US Military Kills Senior IS Official in Somalia
The Biden admin. announced on Thursday that US Special Forces killed Bilal al-Sudani, a key financial facilitator for the Islamic State (IS), and 10 other IS operatives in a mountainous cave complex in northern Somalia.
- The Biden admin. announced on Thursday that US Special Forces killed Bilal al-Sudani, a key financial facilitator for the Islamic State (IS), and 10 other IS operatives in a mountainous cave complex in northern Somalia.
- Sec. of Defense Lloyd Austin said via a statement that al-Sudani was “responsible for fostering the growing presence of ISIS in Africa and funding the group’s operations worldwide, including in Afghanistan.”
- US officials reported that there were no civilian casualties, while no details regarding the 10 other IS operatives were given. One US soldier was reportedly wounded after he was bitten by an American military canine.
- US intelligence reportedly discovered al-Sudani’s hidden headquarters months ago in a remote cave complex in the Puntland region of northern Somalia and began monitoring the location to study his movements.
- The operation's planning reached a "critical stage" last week when Biden was briefed on the plan, along with Director of National Intelligence Avril Haines, Deputy CIA Director David Cohen, and Attorney General Merrick Garland, among others. Biden then approved the plan earlier this week.
- According to a US official, the US treasury sanctioned al-Sudani in 2012 for allegedly helping foreign fighters travel to a training camp run by al-Shabaab — which has waged a deadly war against the Somali government — and facilitating financing for IS networks.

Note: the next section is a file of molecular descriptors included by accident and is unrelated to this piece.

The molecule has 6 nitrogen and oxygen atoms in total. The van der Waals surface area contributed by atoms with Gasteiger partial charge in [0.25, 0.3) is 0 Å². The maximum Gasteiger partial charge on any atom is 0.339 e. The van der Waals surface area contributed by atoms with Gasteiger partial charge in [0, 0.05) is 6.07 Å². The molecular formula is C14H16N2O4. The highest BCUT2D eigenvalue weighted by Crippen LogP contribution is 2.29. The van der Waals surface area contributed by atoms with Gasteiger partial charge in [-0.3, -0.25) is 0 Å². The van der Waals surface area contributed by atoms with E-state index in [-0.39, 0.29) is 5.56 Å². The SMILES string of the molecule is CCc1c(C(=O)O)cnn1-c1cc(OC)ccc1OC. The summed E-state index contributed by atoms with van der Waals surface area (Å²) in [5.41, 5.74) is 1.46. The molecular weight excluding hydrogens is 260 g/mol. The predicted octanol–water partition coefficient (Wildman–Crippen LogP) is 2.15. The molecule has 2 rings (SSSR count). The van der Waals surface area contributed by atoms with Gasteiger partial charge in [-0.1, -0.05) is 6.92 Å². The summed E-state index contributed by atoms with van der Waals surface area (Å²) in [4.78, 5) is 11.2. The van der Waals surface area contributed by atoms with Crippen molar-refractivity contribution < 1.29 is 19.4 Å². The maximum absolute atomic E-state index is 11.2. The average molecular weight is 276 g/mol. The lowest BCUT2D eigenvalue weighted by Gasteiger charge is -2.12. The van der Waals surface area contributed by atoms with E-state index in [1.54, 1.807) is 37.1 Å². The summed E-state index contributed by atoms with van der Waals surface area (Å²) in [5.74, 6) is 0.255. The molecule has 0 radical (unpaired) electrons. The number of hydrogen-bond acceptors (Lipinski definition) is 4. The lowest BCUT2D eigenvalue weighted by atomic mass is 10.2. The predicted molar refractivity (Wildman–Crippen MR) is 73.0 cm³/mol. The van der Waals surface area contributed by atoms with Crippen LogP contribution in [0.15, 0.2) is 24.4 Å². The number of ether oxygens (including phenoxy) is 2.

Sources: Associated Press, NBC, New York Times, FOX News, and CNN.
- Establishment-critical narrative, as provided by Global Times. The fact that Mogadishu has turned to the US, of all countries, for assistance in combatting extremists is just another example of America's desire for regional dominance. It's certainly no coincidence that Washington decided in May to redeploy troops to Somalia under the guise of "fighting terrorism." In reality, Washington is primarily concerned with containing the growing influence of China, but also Russia, in this strategically important region.
- Pro-establishment narrative, as provided by Foreign Policy. After former Pres. Trump decided to withdraw US troops from Somalia, there was an uptick in terrorist violence. The fact that the Somali federal government is now making progress against terrorists is due to the return of US troops to the country and America's military cooperation with Mogadishu. Since al-Shabaab and IS also pose a direct threat to the US itself, defeating these terrorists is also a matter of national security.